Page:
With the wind blowing things due east, our intrepid fishermen angled themselves to the northeast, still letting the sail catch the edge while moving them further away from grazing the side of destruction. "Nice move, my lad!" the old man shouted approvingly over the din. Daavor had never had a simple fishing boat move so fast and he was worrying that the mast would break under the force of air or that the flow of water passing the hull would tear planks away. The older man was just leaning out over the side, as if he intended to use his face as a side rudder, a crazed yet joyful face carved in his features, hooting and barking like some Sheltie panting out the window of a hundred-kph car. "Whoooo-hoooo!"
It was already getting toward dusk, which wasn't obvious because the tail of the storm blotted out the sun anyway, neither condition improving the younger fisherman's ability to see. Seeing nothing ahead in the darkness, Daavor took the opportunity to turn back to where the wild man was howling toward the stern and begin to shout something to his psychotic companion about sanity. He never really got the chance as the flat-bottomed boat flew right up the shallows, skittered across the short beach, and tore right into a grove of trees. The boat didn't hit anything, but you would think it had as the old man's expressions of pleasure transformed into one long howl of fear.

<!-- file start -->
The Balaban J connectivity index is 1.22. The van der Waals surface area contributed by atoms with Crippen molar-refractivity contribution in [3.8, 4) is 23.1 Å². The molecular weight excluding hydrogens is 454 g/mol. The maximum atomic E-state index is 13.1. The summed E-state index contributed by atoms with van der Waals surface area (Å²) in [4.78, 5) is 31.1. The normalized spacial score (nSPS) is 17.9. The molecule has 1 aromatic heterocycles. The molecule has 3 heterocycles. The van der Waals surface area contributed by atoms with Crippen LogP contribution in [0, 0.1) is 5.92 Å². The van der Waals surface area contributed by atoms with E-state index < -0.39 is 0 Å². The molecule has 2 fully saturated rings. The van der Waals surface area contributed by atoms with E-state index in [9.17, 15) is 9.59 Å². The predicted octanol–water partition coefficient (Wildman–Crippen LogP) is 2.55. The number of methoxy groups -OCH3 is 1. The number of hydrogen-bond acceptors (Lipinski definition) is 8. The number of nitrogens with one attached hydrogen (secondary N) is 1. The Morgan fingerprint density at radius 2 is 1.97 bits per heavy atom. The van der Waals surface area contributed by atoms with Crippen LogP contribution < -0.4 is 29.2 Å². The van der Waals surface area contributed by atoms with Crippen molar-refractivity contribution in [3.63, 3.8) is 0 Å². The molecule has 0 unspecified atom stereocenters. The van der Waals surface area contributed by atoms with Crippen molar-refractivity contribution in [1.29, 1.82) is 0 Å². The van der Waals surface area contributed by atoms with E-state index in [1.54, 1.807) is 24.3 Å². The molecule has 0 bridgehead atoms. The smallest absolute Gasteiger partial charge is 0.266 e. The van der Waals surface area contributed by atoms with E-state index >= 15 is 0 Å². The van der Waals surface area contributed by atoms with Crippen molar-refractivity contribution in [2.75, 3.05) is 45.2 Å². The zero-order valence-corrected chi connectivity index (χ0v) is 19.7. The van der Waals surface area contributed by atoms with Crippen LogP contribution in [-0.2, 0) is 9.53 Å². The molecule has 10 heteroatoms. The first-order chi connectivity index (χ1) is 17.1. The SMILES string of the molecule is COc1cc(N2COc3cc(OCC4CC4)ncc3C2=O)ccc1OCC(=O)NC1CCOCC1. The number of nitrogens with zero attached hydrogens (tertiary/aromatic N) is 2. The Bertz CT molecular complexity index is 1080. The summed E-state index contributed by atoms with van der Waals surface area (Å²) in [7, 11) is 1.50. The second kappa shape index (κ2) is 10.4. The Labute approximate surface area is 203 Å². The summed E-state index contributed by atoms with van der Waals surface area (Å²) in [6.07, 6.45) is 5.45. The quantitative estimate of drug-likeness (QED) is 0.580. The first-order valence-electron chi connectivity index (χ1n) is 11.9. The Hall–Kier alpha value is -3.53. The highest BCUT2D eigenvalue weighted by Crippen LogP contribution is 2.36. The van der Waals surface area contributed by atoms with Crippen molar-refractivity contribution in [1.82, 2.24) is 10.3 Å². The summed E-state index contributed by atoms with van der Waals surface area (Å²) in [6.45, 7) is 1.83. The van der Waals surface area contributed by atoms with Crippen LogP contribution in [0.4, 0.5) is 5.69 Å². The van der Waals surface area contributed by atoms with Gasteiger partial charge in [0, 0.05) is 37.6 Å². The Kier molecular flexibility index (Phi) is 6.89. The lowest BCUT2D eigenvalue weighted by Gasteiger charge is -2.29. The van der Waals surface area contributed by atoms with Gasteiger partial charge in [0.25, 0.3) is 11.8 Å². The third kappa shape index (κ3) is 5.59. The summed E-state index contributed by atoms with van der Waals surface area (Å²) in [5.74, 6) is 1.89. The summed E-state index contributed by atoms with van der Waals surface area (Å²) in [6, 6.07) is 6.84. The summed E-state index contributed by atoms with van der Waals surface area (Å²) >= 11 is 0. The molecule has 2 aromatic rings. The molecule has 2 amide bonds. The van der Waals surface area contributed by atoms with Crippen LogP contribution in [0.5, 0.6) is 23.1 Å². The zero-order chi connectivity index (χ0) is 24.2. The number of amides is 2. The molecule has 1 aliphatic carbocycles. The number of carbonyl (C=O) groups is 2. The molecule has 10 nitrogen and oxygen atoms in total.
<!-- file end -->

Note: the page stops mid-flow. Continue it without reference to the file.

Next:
"Hey, are you all right?" Daavor had taken a tumble on the deck but seemed undamaged. The older man wasn't anywhere to be seen. "Hello?!"
There was a rustling from the trees and another yowl. "Whoooo-wheeeee!" Crazy eyes appeared just peering over the gun-wail. "Ye sure know'd howta show a feller a good time!"
There is really no point in going into the intricacies of gathering wood, getting a fire going, cooking up some fish, eating their meal, and collapsing into sleep in the forest. I don't think it occurred to Daavor that there could be any animals much wilder than the old man that had accompanied him, and no such animals happened by where the duo laid for their slumber. The crashing of the waves on the shore didn't seem to rouse them, nor the rising of the sun on the next day. The one thing that did finally startle Daavor awake was the sound of voices.
"What on earth is this?" It was the voice of a woman.
A man's voice responded. "It appears to be a boat."
"But," the woman retorted with incredulity, "how did it get here?"
"It appears that it was pushed here."
There was a pause. "You don't have to be so factual, Nigel. What do you think happened?"
There was no response that Daavor could hear.
Much louder, the woman was calling out. "Is anyone there? Does anyone need help?"
Daavor looked over at his companion, who was interleaving snoring with his rattling chest. The young man stared at the base of a tree nearby and remained silent.